The Senate's top Democrat on Sunday called on the Department of Veterans Affairs to explain why it allowed the use of an unproven drug on veterans for the coronavirus, saying patients may have been put at unnecessary risk.
Sen. Charles Schumer of New York said the VA needs to provide Congress more information about a recent bulk order for $208,000 worth of hydroxychloroquine. President Donald Trump has heavily promoted the malaria drug, without evidence, as a treatment for COVID-19.
Schumer's request comes after a whistleblower complaint filed this past week by former HHS official Rick Bright alleged that the Trump administration, eager for a quick fix to the onslaught of the coronavirus, wanted to "flood" hot spots in New York and New Jersey with the drug. Major veterans organizations have urged VA to explain under what circumstances VA doctors initiate discussion of hydroxychloroquine with veterans as a treatment option.
"There are concerns that they are using this drug when the medical evidence says it doesn't help and could hurt," Schumer (D-N.Y.) said in an interview with The Associated Press.
He said given the fact the malaria drug, despite being untested, had been repeatedly pushed publicly by Trump, VA Secretary Robert Wilkie must address whether anyone at the department was pressured by the White House or the administration to use hydroxychloroquine for COVID-19.
Schumer said Wilkie also should answer questions about a recent analysis of VA hospital data that showed there were more deaths among patients given hydroxychloroquine versus standard care, including how much patients knew about the drug's risks before taking it.
Wilkie in recent weeks has denied that veterans were used as test subjects for the drug and that it was instead administered at government-run VA hospitals only when medically appropriate, with mutual consent between doctor and patient.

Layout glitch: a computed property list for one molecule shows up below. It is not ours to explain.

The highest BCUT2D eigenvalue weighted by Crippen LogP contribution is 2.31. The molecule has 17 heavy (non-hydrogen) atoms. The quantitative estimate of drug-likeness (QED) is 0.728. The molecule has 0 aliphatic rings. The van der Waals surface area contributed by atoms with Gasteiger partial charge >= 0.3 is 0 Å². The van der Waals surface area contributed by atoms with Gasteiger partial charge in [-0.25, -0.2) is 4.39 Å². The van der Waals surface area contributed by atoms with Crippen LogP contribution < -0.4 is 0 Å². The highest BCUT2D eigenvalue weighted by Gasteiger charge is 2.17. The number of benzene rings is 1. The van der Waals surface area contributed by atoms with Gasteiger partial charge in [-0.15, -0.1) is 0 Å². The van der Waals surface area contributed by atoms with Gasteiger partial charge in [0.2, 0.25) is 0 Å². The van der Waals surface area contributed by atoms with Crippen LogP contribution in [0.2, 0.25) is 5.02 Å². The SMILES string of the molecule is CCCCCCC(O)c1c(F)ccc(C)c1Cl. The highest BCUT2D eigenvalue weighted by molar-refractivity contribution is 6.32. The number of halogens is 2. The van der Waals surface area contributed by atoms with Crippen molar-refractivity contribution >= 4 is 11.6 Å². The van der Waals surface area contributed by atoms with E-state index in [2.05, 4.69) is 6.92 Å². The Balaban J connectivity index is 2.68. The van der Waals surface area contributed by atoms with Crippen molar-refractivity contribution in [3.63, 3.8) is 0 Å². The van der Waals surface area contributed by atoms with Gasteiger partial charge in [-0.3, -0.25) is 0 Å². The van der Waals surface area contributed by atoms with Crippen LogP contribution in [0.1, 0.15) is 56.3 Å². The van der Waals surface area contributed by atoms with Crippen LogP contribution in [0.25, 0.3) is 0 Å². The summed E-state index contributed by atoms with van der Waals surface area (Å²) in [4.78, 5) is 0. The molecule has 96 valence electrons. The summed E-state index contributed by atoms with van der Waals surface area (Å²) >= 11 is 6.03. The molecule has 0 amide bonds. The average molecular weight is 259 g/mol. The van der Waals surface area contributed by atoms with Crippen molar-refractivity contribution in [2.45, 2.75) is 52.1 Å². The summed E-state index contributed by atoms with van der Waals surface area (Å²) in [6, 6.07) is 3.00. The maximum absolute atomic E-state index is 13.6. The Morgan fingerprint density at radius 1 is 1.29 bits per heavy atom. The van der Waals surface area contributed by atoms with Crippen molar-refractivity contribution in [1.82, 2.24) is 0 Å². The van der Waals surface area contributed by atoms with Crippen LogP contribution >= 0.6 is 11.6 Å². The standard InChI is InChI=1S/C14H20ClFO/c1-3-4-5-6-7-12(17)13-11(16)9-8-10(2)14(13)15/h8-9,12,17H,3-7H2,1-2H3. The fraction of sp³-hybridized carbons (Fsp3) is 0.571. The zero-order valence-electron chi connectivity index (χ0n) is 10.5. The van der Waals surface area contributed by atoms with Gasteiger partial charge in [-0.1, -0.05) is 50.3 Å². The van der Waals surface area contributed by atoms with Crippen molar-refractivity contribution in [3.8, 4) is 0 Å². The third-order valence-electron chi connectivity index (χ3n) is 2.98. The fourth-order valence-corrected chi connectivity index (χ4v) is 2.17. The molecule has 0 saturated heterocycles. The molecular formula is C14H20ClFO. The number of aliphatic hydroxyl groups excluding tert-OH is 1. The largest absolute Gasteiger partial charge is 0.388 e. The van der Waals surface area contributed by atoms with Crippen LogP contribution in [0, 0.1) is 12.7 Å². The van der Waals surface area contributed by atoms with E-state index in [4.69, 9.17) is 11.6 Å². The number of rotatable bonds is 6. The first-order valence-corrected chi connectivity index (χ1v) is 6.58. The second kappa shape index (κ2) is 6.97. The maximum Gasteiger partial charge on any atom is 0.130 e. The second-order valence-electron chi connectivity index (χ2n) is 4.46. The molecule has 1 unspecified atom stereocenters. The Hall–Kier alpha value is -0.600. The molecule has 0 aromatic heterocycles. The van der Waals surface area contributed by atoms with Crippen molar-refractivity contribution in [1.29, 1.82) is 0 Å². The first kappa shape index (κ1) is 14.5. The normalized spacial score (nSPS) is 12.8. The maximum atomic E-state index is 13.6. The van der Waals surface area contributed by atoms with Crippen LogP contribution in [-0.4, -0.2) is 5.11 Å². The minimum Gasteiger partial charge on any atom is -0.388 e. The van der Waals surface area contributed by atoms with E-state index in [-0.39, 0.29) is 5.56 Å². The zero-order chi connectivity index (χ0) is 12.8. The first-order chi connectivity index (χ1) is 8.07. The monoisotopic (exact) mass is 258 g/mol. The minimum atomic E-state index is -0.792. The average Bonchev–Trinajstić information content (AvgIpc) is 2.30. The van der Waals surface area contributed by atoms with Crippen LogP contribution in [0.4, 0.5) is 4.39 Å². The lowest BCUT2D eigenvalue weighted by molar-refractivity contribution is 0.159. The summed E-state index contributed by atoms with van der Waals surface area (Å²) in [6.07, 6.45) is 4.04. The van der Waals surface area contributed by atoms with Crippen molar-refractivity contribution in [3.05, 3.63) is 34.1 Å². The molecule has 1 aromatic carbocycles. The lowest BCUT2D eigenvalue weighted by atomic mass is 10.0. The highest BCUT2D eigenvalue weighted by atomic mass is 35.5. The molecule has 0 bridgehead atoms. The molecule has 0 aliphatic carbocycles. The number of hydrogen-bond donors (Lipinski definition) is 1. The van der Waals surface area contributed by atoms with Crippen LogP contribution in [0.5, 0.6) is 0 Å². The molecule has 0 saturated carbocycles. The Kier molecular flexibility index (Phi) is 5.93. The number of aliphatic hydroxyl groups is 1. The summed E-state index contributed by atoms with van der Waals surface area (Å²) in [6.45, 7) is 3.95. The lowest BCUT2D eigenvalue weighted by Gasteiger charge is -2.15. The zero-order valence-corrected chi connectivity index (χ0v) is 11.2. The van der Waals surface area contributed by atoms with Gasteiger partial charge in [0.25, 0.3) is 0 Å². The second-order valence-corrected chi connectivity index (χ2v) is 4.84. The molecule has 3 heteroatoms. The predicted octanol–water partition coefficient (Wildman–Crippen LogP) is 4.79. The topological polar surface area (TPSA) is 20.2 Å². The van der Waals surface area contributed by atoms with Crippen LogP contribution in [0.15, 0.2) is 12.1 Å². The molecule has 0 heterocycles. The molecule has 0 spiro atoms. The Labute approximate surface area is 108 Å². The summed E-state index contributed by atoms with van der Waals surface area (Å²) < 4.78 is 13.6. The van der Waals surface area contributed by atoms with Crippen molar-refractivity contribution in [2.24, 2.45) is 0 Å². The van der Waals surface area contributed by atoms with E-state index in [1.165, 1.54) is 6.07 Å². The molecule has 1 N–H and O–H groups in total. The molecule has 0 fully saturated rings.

Still, Wilkie has repeatedly declined to say how widely the drug was being used for COVID-19 and whether the department had issued broad guidance to doctors and patients on the use of the drug.
In a weekly call with veterans' groups this past week, Wilkie continued to defend VA's use of hydroxychloroquine. He said the recent analysis of VA hospital data showing no benefits to patients involved cases of older, very sick veterans. He has not said whether the department will continue to use the drug.
"Use of this medication for treatment of COVID-19 is considered 'off label' — perfectly legal and not rare," he wrote in an April 29 letter to veterans' groups.
The analysis of hospital data, done by independent researchers at two universities with VA approval, was not a rigorous experiment. Researchers analyzed medical records of 368 older male veterans hospitalized with confirmed coronavirus infection at VA medical centers who died or were discharged by April 11.
About 28% of veterans who were given hydroxychloroquine plus usual care died, versus 11% of those getting routine care alone.
The VA recently said most of its recent bulk order for hydroxychloroquine was being used for approved uses, such as treating lupus and rheumatoid arthritis, but it didn't provide breakdowns.
Wilkie in recent weeks took advocacy of the drug even further than Trump by claiming without evidence that it has been effective for young and middle-aged veterans in particular. In fact, there is no published evidence showing that.
Veterans are "very concerned that we still do not have clarity on the VA's past and present use of hydroxychloroquine in treating veterans with COVID-19," Jeremy Butler, chief executive officer of Iraq and Afghanistan Veterans of America, told the AP.
"Now that the federal government issued an emergency use authorization for remdesivir to treat COVID-19, we need answers to these questions as well as the VA's plans for administering, or not administering, remdesivir," he said.
Schumer said his main concern is determining whether the VA had conducted any "clandestine studies to determine whether hydroxychloroquine was effective without their permission." He said there's also concern that the department won't address specifically where the drug was sent or how it's being used.
"These are people who risked their lives for us," Schumer said. "They should be treated only with the utmost dignity, respect and high standards of care."
The drug has long been used to treat malaria and other ailments. A few, very small preliminary studies suggested it might help prevent the coronavirus from entering cells and possibly help patients clear the virus sooner. But the Food and Drug Administration last month warned doctors against prescribing the drug for COVID-19 outside hospitals because of the risks of serious side effects and death.